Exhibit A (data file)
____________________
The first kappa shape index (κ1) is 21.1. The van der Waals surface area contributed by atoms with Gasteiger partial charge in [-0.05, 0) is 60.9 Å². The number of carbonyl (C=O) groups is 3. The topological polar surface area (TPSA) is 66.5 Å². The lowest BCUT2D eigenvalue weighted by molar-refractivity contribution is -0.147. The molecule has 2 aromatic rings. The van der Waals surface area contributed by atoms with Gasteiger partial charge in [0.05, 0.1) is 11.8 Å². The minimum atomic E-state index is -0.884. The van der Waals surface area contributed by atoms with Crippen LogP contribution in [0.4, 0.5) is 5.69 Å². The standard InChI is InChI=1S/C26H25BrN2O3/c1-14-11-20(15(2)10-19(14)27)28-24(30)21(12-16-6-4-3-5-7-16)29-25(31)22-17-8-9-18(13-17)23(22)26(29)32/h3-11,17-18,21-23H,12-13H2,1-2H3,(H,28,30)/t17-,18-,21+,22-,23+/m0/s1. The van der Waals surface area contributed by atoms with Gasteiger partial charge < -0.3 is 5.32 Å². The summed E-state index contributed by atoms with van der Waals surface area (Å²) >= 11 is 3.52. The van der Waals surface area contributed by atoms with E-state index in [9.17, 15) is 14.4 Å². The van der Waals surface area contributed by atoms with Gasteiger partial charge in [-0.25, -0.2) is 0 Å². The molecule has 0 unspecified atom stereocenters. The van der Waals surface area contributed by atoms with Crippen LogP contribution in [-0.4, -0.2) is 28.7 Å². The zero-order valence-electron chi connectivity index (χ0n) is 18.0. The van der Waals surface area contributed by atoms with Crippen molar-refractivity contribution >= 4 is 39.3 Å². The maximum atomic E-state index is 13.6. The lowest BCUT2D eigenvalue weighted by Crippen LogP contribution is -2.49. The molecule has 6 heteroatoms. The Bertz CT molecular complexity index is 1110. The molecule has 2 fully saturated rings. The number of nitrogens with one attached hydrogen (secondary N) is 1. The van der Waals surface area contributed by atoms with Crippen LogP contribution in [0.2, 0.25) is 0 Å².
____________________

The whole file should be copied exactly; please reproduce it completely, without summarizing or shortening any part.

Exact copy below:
The first kappa shape index (κ1) is 21.1. The van der Waals surface area contributed by atoms with Gasteiger partial charge in [-0.05, 0) is 60.9 Å². The number of carbonyl (C=O) groups is 3. The topological polar surface area (TPSA) is 66.5 Å². The lowest BCUT2D eigenvalue weighted by molar-refractivity contribution is -0.147. The molecule has 2 aromatic rings. The van der Waals surface area contributed by atoms with Gasteiger partial charge in [0.05, 0.1) is 11.8 Å². The minimum atomic E-state index is -0.884. The van der Waals surface area contributed by atoms with Crippen LogP contribution in [0.4, 0.5) is 5.69 Å². The standard InChI is InChI=1S/C26H25BrN2O3/c1-14-11-20(15(2)10-19(14)27)28-24(30)21(12-16-6-4-3-5-7-16)29-25(31)22-17-8-9-18(13-17)23(22)26(29)32/h3-11,17-18,21-23H,12-13H2,1-2H3,(H,28,30)/t17-,18-,21+,22-,23+/m0/s1. The van der Waals surface area contributed by atoms with Gasteiger partial charge < -0.3 is 5.32 Å². The summed E-state index contributed by atoms with van der Waals surface area (Å²) >= 11 is 3.52. The van der Waals surface area contributed by atoms with E-state index in [9.17, 15) is 14.4 Å². The van der Waals surface area contributed by atoms with Gasteiger partial charge in [-0.25, -0.2) is 0 Å². The molecule has 0 unspecified atom stereocenters. The van der Waals surface area contributed by atoms with Crippen LogP contribution in [-0.4, -0.2) is 28.7 Å². The zero-order valence-electron chi connectivity index (χ0n) is 18.0. The van der Waals surface area contributed by atoms with Crippen molar-refractivity contribution >= 4 is 39.3 Å². The maximum atomic E-state index is 13.6. The lowest BCUT2D eigenvalue weighted by Crippen LogP contribution is -2.49. The molecule has 6 heteroatoms. The Bertz CT molecular complexity index is 1110. The molecule has 2 fully saturated rings. The number of nitrogens with one attached hydrogen (secondary N) is 1. The van der Waals surface area contributed by atoms with Crippen LogP contribution in [0.2, 0.25) is 0 Å².